Ice builds up on evaporator coils. After chipping off the ice, refrigerator is cold again. This lasts only a few weeks as ice builds up. Eventually, the freezer is cold but the refrigerator is very warmer....


Assuming this was originally a frost-free model, either the defrost cycle timer died or the defrost heating element died. If it's the timer, you might be able to manually start and end a defrost cycle every few days. If it's the heating element, you may be stuck with what you're doing or an expensive repair or buying a new refridgerator.

Jul 12, 2009 | Kenmore 61042 Top Freezer Refrigerator

2 Answers

Whirlpool Refrigerator fresh food section cool but not cold (freezer ok).


The most likely problem is in the defrost system. Behind the freezer panel there is not only an evaporator fan, but also the evaporator itself, and a defrost heater, termination bi-metal, and drain pan (or trough). You will likely find ice build-up in the evap coil. This could be caused by the defrost timer, the heater, or the termination bi-metal.
Have a service tech look at the unit.

May 28, 2009 | Whirlpool 21.0 cu. ft. Top Freezer...

1 Answer

Fridge and Freezer loosing their cold


A refrigerator or freezer that is cooling, but cooling poorly, may have a problem in one of several areas:

Evaporator coils
Condenser
Poor cooling is often the result of a heavy frost build-up on the evaporator coils or a condenser that is clogged with dust, lint, and dirt.

Evaporator coils Poor cooling is often the result of a heavy frost build-up on the evaporator coils. You can't see these coils without removing a panel on the inside of your freezer. A sure sign that there is a build-up is the presence of any frost or ice build-up on the inside walls, floor, or ceiling of the freezer. Such a frost build-up usually indicates a problem in the self-defrosting system or damaged door gaskets.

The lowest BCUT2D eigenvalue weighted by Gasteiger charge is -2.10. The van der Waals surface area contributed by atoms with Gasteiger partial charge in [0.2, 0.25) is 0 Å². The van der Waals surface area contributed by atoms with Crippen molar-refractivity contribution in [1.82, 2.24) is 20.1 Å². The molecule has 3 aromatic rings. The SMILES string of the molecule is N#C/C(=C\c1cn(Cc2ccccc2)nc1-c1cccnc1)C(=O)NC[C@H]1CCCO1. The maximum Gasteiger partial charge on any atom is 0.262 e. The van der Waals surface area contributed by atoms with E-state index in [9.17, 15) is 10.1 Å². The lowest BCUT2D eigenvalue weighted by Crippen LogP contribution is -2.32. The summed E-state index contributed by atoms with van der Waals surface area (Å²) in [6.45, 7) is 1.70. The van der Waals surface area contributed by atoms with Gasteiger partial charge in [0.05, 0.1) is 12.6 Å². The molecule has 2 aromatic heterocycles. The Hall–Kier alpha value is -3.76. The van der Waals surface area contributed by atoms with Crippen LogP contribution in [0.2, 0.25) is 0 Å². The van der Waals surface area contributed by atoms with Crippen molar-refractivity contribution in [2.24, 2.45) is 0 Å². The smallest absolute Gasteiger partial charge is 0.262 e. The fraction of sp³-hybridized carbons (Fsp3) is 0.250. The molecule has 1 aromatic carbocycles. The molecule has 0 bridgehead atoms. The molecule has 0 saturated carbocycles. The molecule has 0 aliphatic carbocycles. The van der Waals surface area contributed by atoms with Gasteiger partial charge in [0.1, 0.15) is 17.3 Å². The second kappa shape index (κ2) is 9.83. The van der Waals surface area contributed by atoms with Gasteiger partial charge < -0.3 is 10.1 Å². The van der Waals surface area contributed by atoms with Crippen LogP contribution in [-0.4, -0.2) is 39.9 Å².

The refrigerator is supposed to self-defrost approximately four times in every 24 hour period. If one of the components in the self-defrosting system fails, the refrigerator continues to try to cool. Eventually, though, so much frost builds up on the evaporator coils that the circulating fan can't draw air over the coils. There may still be a small amount of cooling because the coils are icy, but with no air flow over the coils, cooling in the refrigerator compartment is quite limited.

Here's an inexpensive, though inconvenient, way to determine if the problem is with the self-defrosting system. Remove all of the perishable food from the refrigerator and freezer, turn the thermostat in the refrigerator to Off, and leave the doors open for 24 to 48 hours. (Be sure to have several towels ready in case the melting frost and ice causes the drip pan to overflow). This allows the refrigerator to defrost "manually." When the frost and ice build-up has completely melted away, turn the thermostat back to a normal setting. If the refrigerator then cools properly, it indicates a problem with one of three components in the self-defrosting system:

  • The defrost timer

  • The defrost thermostat (also called the bi-metal switch)

  • The defrost heater

If it still does not cool properly, there may be a problem with the refrigerant level or the compressor. You may need to consult with a qualified appliance repair technician to further diagnose the problem

Condenser Self-defrosting refrigerators all have a set of coils and a cooling fan, usually under the refrigerator, that need to be cleaned regularly. If these coils get coated with dust, dirt or lint, the refrigerator may not cool properly. The coils may appear to be a thin, black, wide radiator-like device behind the lower kick-panel. To clean them, disconnect the refrigerator from the power source, use a refrigerator condenser brush (see the Appliance Accessories section) and your vacuum cleaner to clean the coils of any lint, pet hair, etc. You may not be able to get to all of the condenser from the front, it may be necessary to clean the remainder of the condenser from the rear of the refrigerator.

May 23, 2009 | Refrigerators

1 Answer